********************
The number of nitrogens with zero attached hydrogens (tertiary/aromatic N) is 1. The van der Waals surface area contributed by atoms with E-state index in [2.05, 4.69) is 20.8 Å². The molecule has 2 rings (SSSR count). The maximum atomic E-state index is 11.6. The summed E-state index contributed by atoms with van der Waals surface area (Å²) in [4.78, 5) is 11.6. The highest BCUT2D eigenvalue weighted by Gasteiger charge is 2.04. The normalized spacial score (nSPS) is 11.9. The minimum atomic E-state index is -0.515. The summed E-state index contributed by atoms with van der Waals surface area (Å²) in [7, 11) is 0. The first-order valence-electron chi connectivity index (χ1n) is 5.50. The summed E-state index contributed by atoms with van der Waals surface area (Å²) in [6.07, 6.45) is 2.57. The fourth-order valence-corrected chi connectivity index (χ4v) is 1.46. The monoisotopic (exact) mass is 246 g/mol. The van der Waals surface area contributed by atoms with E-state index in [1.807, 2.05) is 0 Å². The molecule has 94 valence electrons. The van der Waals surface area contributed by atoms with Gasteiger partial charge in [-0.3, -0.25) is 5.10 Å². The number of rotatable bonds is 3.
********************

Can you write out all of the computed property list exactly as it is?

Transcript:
The number of nitrogens with zero attached hydrogens (tertiary/aromatic N) is 1. The van der Waals surface area contributed by atoms with E-state index in [2.05, 4.69) is 20.8 Å². The molecule has 2 rings (SSSR count). The maximum atomic E-state index is 11.6. The summed E-state index contributed by atoms with van der Waals surface area (Å²) in [4.78, 5) is 11.6. The highest BCUT2D eigenvalue weighted by Gasteiger charge is 2.04. The normalized spacial score (nSPS) is 11.9. The minimum atomic E-state index is -0.515. The summed E-state index contributed by atoms with van der Waals surface area (Å²) in [7, 11) is 0. The first-order valence-electron chi connectivity index (χ1n) is 5.50. The summed E-state index contributed by atoms with van der Waals surface area (Å²) in [6.07, 6.45) is 2.57. The fourth-order valence-corrected chi connectivity index (χ4v) is 1.46. The monoisotopic (exact) mass is 246 g/mol. The van der Waals surface area contributed by atoms with E-state index in [1.807, 2.05) is 0 Å². The molecule has 94 valence electrons. The van der Waals surface area contributed by atoms with Gasteiger partial charge in [-0.3, -0.25) is 5.10 Å². The number of rotatable bonds is 3.